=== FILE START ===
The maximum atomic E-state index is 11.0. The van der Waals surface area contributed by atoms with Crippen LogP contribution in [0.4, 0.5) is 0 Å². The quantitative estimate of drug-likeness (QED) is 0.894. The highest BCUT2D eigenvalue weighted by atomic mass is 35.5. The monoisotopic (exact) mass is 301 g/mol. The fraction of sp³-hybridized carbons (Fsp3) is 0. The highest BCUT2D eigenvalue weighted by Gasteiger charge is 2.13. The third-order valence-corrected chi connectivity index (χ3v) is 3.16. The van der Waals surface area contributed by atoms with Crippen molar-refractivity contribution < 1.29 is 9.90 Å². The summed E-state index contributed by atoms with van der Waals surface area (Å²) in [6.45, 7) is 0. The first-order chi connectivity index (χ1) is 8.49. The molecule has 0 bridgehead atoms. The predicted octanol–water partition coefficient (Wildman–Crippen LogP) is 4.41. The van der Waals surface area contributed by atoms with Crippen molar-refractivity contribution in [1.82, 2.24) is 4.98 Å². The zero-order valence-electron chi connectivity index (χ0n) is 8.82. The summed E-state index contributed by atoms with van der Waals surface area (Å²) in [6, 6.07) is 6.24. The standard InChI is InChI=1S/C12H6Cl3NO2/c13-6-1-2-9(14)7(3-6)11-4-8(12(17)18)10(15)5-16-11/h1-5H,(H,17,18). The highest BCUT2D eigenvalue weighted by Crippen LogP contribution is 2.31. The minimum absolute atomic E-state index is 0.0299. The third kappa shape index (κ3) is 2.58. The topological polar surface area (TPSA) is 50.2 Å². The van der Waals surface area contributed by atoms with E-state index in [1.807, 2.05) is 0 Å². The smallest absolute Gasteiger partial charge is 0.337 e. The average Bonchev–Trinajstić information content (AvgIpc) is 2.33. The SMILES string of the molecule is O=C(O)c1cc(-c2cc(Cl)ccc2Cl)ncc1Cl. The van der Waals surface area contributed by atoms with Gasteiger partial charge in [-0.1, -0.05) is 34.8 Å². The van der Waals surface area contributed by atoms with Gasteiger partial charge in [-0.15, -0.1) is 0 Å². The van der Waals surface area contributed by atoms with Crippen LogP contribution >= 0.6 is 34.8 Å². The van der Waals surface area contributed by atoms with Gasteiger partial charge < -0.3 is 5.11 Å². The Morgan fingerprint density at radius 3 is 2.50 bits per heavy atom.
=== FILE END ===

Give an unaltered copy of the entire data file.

The maximum atomic E-state index is 11.0. The van der Waals surface area contributed by atoms with Crippen LogP contribution in [0.4, 0.5) is 0 Å². The quantitative estimate of drug-likeness (QED) is 0.894. The highest BCUT2D eigenvalue weighted by atomic mass is 35.5. The monoisotopic (exact) mass is 301 g/mol. The fraction of sp³-hybridized carbons (Fsp3) is 0. The highest BCUT2D eigenvalue weighted by Gasteiger charge is 2.13. The third-order valence-corrected chi connectivity index (χ3v) is 3.16. The van der Waals surface area contributed by atoms with Crippen molar-refractivity contribution < 1.29 is 9.90 Å². The summed E-state index contributed by atoms with van der Waals surface area (Å²) in [6.45, 7) is 0. The first-order chi connectivity index (χ1) is 8.49. The molecule has 0 bridgehead atoms. The predicted octanol–water partition coefficient (Wildman–Crippen LogP) is 4.41. The van der Waals surface area contributed by atoms with Crippen molar-refractivity contribution in [1.82, 2.24) is 4.98 Å². The zero-order valence-electron chi connectivity index (χ0n) is 8.82. The summed E-state index contributed by atoms with van der Waals surface area (Å²) in [6, 6.07) is 6.24. The standard InChI is InChI=1S/C12H6Cl3NO2/c13-6-1-2-9(14)7(3-6)11-4-8(12(17)18)10(15)5-16-11/h1-5H,(H,17,18). The highest BCUT2D eigenvalue weighted by Crippen LogP contribution is 2.31. The minimum absolute atomic E-state index is 0.0299. The third kappa shape index (κ3) is 2.58. The topological polar surface area (TPSA) is 50.2 Å². The van der Waals surface area contributed by atoms with E-state index in [1.807, 2.05) is 0 Å². The smallest absolute Gasteiger partial charge is 0.337 e. The average Bonchev–Trinajstić information content (AvgIpc) is 2.33. The SMILES string of the molecule is O=C(O)c1cc(-c2cc(Cl)ccc2Cl)ncc1Cl. The van der Waals surface area contributed by atoms with Gasteiger partial charge in [-0.1, -0.05) is 34.8 Å². The van der Waals surface area contributed by atoms with Gasteiger partial charge in [-0.15, -0.1) is 0 Å². The van der Waals surface area contributed by atoms with Crippen LogP contribution >= 0.6 is 34.8 Å². The van der Waals surface area contributed by atoms with Gasteiger partial charge < -0.3 is 5.11 Å². The Morgan fingerprint density at radius 3 is 2.50 bits per heavy atom.